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Kings show the passion needed to earn 2-1 victory over Flames

Concerned that a four-day break between games might leave his players passive against the Calgary Flames on Thursday, Kings Coach Terry Murray gathered them for a talk at center ice after their morning skate.

He told them they’d have to build their intensity before they even got to Staples Center and prepare for a fast and physical game against a team that historically gives them fits.

Sometimes players’ eyes glaze over when a coach speaks. The Kings listened, battling in every area of the ice to scratch out a 2-1 victory and stretch their winning streak to three games.

“We knew it was going to be a good challenge to respond,” center Anze Kopitar said. “Maybe there was a little bit of rust the first few minutes but as soon as everybody got their first shift in I thought we were pretty sharp throughout the whole 60 minutes.”

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Kyle Clifford scored his NHL goal when he redirected a pass from Wayne Simmonds off his stick and skate and past Miikka Kiprusoff in the first period, and Kopitar scored the Kings’ first power-play goal in four games at 5:10 of the third period, when he tapped in the rebound of a Jack Johnson shot that had been blocked in the slot.

Former King Olli Jokinen’s power-play goal with 3:21 left in the third sliced that lead in half -- and ended the Kings’ home penalty-killing streak at 45 in a row from the start of the season -- but with Jonathan Quick making 26 saves they held on to win a game that was as much about effort as strategy or matchups.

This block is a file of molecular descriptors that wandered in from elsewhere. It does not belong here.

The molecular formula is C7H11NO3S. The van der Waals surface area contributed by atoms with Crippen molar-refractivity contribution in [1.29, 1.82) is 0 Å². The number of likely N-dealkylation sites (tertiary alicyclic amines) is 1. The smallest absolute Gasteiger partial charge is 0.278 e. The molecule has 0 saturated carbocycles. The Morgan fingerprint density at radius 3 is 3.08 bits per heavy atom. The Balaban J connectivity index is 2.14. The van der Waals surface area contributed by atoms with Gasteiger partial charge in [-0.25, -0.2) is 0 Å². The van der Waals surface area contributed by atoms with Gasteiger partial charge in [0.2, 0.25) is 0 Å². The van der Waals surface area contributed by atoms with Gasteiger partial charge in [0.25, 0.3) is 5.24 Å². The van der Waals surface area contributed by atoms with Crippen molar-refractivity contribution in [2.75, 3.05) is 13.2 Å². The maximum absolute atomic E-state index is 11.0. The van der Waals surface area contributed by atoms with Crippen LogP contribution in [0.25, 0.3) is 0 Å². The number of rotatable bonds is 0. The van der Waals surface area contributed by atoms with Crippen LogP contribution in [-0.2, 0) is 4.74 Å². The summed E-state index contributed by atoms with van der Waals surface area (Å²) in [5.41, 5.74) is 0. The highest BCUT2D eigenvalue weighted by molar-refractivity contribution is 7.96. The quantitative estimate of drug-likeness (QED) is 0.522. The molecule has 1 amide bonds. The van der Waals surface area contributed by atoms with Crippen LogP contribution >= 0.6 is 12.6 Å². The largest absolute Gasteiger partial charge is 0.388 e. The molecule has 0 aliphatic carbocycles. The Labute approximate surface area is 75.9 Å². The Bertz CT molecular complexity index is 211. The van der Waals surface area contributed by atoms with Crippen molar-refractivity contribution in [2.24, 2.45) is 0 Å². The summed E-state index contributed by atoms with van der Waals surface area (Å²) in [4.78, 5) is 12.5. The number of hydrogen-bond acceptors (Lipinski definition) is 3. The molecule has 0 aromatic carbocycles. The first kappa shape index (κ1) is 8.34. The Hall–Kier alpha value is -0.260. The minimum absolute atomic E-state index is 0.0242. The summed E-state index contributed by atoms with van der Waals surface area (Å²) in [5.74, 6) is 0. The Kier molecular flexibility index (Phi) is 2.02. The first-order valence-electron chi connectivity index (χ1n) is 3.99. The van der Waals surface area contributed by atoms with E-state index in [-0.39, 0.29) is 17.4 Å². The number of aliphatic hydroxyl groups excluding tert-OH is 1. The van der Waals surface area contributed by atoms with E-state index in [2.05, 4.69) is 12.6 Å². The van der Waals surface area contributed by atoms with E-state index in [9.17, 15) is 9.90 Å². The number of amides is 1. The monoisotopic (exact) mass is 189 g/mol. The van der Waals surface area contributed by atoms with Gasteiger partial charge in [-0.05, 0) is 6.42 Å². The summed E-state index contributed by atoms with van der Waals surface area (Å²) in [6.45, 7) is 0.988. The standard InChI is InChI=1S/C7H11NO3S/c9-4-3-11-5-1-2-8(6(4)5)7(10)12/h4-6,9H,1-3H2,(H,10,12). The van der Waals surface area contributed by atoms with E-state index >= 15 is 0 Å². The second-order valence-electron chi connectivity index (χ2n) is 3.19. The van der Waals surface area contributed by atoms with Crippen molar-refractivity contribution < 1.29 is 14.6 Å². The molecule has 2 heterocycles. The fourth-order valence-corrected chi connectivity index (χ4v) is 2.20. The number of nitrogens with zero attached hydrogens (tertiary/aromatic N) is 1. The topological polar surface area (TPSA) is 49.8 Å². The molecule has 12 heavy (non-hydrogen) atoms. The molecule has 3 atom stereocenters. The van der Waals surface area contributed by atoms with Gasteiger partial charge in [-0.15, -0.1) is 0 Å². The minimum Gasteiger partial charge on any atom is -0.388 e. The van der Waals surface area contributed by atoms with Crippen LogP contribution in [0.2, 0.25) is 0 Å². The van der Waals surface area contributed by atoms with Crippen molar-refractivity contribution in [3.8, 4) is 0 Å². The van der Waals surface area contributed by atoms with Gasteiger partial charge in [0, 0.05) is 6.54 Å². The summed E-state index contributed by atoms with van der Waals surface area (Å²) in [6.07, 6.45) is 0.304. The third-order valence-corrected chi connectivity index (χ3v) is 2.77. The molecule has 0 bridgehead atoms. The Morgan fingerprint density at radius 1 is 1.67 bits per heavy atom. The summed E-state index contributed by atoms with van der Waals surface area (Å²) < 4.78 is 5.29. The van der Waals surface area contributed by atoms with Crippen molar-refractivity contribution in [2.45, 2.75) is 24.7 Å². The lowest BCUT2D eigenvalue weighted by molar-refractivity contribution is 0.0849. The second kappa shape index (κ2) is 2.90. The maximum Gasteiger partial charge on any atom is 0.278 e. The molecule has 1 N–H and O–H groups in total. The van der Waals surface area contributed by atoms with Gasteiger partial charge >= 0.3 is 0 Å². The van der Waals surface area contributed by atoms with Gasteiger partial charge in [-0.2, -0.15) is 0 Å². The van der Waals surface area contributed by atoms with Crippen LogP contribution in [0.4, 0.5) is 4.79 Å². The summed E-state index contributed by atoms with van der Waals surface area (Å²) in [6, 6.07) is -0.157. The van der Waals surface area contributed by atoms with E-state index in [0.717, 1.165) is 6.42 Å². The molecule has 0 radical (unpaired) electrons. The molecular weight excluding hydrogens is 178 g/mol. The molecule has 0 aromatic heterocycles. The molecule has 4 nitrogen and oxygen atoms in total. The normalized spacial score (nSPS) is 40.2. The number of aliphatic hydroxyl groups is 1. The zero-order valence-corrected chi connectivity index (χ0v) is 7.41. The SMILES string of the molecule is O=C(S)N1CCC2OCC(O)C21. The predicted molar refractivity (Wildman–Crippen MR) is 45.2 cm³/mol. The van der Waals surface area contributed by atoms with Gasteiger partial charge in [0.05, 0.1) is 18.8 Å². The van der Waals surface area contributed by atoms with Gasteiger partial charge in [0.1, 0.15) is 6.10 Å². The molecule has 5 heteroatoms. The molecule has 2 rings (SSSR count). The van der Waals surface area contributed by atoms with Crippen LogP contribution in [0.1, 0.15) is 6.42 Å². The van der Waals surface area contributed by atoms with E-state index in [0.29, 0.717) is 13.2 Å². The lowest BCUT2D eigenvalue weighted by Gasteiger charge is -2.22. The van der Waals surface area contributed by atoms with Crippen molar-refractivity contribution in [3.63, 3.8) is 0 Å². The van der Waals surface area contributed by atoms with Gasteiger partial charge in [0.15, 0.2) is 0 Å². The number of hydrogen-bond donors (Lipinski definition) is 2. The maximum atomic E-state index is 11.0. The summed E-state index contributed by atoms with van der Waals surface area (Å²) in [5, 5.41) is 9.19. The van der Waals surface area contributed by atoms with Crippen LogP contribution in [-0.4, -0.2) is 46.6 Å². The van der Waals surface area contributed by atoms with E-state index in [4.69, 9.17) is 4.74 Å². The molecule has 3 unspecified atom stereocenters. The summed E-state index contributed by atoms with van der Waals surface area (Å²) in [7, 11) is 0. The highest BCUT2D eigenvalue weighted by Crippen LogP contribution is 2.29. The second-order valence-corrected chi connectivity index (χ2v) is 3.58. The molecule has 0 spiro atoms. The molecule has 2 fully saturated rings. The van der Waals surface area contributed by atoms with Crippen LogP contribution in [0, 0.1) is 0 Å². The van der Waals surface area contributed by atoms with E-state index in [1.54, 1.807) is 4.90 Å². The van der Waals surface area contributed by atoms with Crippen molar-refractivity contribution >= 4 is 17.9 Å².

“My three years here I think it was the best 60 minutes we played against that team,” defenseman Drew Doughty said. “I don’t know what it is but we’d come out slow against them. And if we had the lead we’d lose it, or if we’d lose it we never got it back.

“I thought we were stellar the entire time except for maybe that last five minutes.”

They welcomed the return of left wing Alexei Ponikarovsky, who missed the previous 12 games because of a broken finger and played 12 minutes 19 seconds, including penalty-killing time. However, they lost forward Brad Richardson to an undisclosed upper-body injury in the first period. Richardson, who has played wing and center and is valued for his energy and tenacity, is scheduled to see a doctor Friday.

That was the only dark note for the Kings (16-10-0), who climbed to fifth in the Western Conference standings and are one of six teams with 32 points. Doughty said he’s sure the Kings have reversed course after losing seven of eight games from Nov. 15 through Nov. 29.

“We’re still not happy about all those losses but we definitely look past that and now that we’re on a roll we just want to continue it,” he said.

The Flames had an apparent goal overturned at 6:20 of the first period after video review in Toronto showed Matt Stajan had made a kicking motion to propel the puck into the net after a scramble. Given a reprieve, the Kings took the lead at 12:08. Simmonds, who has had a quiet season offensively, stole the puck in Calgary’s zone, skated deep on the left side until he was below the faceoff circle and threw the puck in front for a redirection by Clifford.

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The rookie winger got the puck as a souvenir and said he will send it to his parents. “It’s a cheap Christmas present,” he said, though it had great value to the Kings. “It was an ugly goal and it was good to get the first one and even makes it better that we won tonight.”

Kopitar extended the lead to 2-0, with assists from Johnson and Dustin Brown, and only Jokinen’s tip of a long shot by Anton Babchuk got past Quick.

Doughty said the Kings’ next two games, Saturday at home against Minnesota and Monday at Detroit, are “must-wins.” He said that before the victory over Florida that began this streak, too. It’s OK to say that when you can back it up, which the Kings have done so far.

helene.elliott@latimes.com

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